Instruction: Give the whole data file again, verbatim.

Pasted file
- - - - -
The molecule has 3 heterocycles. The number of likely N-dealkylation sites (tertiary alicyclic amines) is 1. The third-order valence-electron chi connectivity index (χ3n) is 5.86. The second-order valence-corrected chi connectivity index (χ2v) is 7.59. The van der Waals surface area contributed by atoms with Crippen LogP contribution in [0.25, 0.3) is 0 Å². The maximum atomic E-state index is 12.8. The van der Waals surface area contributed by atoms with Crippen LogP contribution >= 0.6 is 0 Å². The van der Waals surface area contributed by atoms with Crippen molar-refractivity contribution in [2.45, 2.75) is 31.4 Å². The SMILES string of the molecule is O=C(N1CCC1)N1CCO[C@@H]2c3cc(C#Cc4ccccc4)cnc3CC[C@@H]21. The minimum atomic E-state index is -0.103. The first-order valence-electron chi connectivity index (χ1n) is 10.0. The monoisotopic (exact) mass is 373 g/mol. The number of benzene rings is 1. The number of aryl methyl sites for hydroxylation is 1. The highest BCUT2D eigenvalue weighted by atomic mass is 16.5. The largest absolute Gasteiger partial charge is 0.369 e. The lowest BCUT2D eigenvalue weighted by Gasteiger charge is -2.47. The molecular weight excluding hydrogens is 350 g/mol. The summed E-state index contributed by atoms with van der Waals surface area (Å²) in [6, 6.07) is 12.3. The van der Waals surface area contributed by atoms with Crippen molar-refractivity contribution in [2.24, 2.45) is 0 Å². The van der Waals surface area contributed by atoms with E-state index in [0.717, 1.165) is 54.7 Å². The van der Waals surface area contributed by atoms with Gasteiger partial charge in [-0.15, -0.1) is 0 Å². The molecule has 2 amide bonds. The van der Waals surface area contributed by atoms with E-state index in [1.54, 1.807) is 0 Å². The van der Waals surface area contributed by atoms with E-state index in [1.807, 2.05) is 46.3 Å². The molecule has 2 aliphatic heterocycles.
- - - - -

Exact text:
The molecule has 3 heterocycles. The number of likely N-dealkylation sites (tertiary alicyclic amines) is 1. The third-order valence-electron chi connectivity index (χ3n) is 5.86. The second-order valence-corrected chi connectivity index (χ2v) is 7.59. The van der Waals surface area contributed by atoms with Crippen LogP contribution in [0.25, 0.3) is 0 Å². The maximum atomic E-state index is 12.8. The van der Waals surface area contributed by atoms with Crippen LogP contribution >= 0.6 is 0 Å². The van der Waals surface area contributed by atoms with Crippen molar-refractivity contribution in [2.45, 2.75) is 31.4 Å². The SMILES string of the molecule is O=C(N1CCC1)N1CCO[C@@H]2c3cc(C#Cc4ccccc4)cnc3CC[C@@H]21. The minimum atomic E-state index is -0.103. The first-order valence-electron chi connectivity index (χ1n) is 10.0. The monoisotopic (exact) mass is 373 g/mol. The number of benzene rings is 1. The number of aryl methyl sites for hydroxylation is 1. The highest BCUT2D eigenvalue weighted by atomic mass is 16.5. The largest absolute Gasteiger partial charge is 0.369 e. The lowest BCUT2D eigenvalue weighted by Gasteiger charge is -2.47. The molecular weight excluding hydrogens is 350 g/mol. The summed E-state index contributed by atoms with van der Waals surface area (Å²) in [6, 6.07) is 12.3. The van der Waals surface area contributed by atoms with Crippen molar-refractivity contribution in [2.24, 2.45) is 0 Å². The van der Waals surface area contributed by atoms with E-state index in [0.717, 1.165) is 54.7 Å². The van der Waals surface area contributed by atoms with Gasteiger partial charge in [-0.15, -0.1) is 0 Å². The molecule has 2 amide bonds. The van der Waals surface area contributed by atoms with E-state index in [1.54, 1.807) is 0 Å². The van der Waals surface area contributed by atoms with E-state index in [1.807, 2.05) is 46.3 Å². The molecule has 2 aliphatic heterocycles.